# Elements of odd order generate a proper subgroup of a group

I am stuck with the following question:

Given is a group $$G$$ with a subgroup $$H$$ of index $$2$$, so $$\left [ G:H \right ]=2$$. I have to show that the elements of odd order of $$G$$ generate a proper subgroup.

What i know is that $$H$$ as a subgroup of index $$2$$ has only $$2$$ left cosets (and also right too). So i know that this subgroup is normal in $$G$$. What can i do with the order? Can anybody help me with this exercise, please? Thank you in advance!

• Is $G$ abelian? For a general group the odd order elements do not form a subgroup! – Espen Nielsen Sep 28 '15 at 21:22
• Do you mean that the elements of odd order generate a proper subgroup? – Mark Bennet Sep 28 '15 at 21:48
• Explicitly, in $S_4$, the symmetric group on $\{1, 2, 3, 4\}$, the elements (in cycle notation) $(1\,2\,3)$ and $(2\,3\,4)$ each have order $3$, but their product (composing from left to right) is $(1\,3)(2\,4)$, which has order $2$. The group $S_4$ does have an index $2$ subgroup, namely $A_4$, but $S_4$ is not abelian. – Sammy Black Sep 28 '15 at 21:48
• @MarkBennet That's true, but since we may always add a factor $\mathbb{Z}/2\mathbb{Z}$, this is not a difficult requirement to meet. – Espen Nielsen Sep 28 '15 at 21:55
• As has been pointed out, the result is not true, so you there must either be a mistake in the question, or you have not copied it correctly. It is true that the elements of odd order generate a proper subgroup, because all usch elements are contained in $H$. – Derek Holt Sep 29 '15 at 7:40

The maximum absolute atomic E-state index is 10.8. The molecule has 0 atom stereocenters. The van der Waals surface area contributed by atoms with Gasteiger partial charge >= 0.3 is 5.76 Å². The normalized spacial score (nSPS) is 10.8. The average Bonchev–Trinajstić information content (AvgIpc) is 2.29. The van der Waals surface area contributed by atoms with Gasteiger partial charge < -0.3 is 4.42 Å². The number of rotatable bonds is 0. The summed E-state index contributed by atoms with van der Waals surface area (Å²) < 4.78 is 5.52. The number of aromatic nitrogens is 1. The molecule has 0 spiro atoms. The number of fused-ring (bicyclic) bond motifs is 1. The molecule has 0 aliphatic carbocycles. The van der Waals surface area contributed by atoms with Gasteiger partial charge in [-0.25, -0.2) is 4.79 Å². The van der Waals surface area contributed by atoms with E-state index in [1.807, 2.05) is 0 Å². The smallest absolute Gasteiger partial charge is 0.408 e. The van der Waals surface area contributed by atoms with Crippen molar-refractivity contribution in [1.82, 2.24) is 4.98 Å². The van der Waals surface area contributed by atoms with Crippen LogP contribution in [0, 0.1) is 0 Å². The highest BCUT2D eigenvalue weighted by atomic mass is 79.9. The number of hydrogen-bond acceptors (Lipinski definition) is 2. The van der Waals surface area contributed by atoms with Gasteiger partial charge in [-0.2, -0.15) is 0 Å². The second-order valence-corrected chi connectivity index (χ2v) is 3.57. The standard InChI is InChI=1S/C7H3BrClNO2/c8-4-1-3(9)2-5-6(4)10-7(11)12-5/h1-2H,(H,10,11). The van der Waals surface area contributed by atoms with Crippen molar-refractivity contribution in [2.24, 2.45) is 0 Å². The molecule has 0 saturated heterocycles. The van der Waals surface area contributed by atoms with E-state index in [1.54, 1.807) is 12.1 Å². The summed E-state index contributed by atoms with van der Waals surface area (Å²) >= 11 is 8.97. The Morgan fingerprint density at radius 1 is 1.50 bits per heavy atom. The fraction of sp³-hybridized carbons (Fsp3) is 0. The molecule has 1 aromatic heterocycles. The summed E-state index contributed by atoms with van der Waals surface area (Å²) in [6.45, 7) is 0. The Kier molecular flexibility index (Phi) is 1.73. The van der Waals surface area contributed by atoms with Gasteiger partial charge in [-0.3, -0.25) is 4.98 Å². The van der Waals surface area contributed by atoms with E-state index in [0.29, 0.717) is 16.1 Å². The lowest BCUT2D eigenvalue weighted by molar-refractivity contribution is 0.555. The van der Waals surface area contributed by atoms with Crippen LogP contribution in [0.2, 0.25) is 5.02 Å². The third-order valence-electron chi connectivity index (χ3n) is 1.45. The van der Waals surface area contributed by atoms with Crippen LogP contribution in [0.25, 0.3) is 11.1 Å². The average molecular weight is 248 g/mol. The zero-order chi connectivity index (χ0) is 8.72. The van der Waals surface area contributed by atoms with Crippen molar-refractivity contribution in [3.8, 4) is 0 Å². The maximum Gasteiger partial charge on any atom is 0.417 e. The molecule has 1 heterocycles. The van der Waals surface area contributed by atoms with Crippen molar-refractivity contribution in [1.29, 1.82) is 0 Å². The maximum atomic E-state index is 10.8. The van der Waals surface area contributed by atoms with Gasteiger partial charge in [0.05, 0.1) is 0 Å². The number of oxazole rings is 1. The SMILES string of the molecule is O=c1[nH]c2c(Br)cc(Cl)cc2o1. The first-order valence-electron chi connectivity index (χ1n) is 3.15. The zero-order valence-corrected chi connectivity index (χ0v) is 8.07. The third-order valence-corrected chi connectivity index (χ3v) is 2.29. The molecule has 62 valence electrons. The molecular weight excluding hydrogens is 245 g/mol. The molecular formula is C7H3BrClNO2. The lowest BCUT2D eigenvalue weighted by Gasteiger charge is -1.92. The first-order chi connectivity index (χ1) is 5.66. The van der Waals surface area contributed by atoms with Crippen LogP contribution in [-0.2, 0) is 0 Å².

The elements of odd order generate a subgroup, let's call it $$P$$, because $$1 \in G$$ has order $$1$$, which is odd. So $$1 \in P$$.

Thus $$P$$ contains some elements and since we are generating a group, we automatically generate the inverses and all products, so $$P$$ will be a subgroup.

We still need to show that $$P\neq G$$ for $$P$$ to be a proper subgroup.

We know that there is an $$H \leq G$$ with $$[G:H]=2$$, so $$H\neq G$$.

We will show that $$P$$ lies in $$H$$.

Theorem 2. If $$G$$ is a finite group and $$N \triangleleft G$$ then any element of $$G$$ with order relatively prime to $$[G:N]$$ lies in $$N$$. In particular, if $$N$$ has index $$2$$ then all elements of $$G$$ with odd order lie in $$N$$.

Proof: Let $$g$$ be an element of $$G$$ with order $$m$$, which is relatively prime to $$[G:N]$$. The equation $$g^m=e$$ gives $$(gN)^m=N \in G/N$$. Also $$(gN)^{[G:N]}=N$$, as $$[G:N]$$ is the order of $$G/N$$.

So the order of $$gN \in G/N$$ divides $$m$$ and $$[G:N]$$.

These numbers are relatively prime, so $$gN=N$$, which means $$g \in N$$.

Now we know that all odd elements lie in $$H$$. Since $$H$$ is a subgroup, it is closed, so the whole subgroup generated by odd elements must lie in $$H$$. Thus $$P\neq G$$.

• Most of this could probably be left out since the statement that the elements generate a subgroup is vacuously true since this holds for any subset. On the other hand, including a short proof of the main result cited would make the answer self-contained which is generally preferable. – Tobias Kildetoft Feb 23 at 7:15
• You are right, I will edit my answer accordingly. – B.Swan Feb 23 at 16:53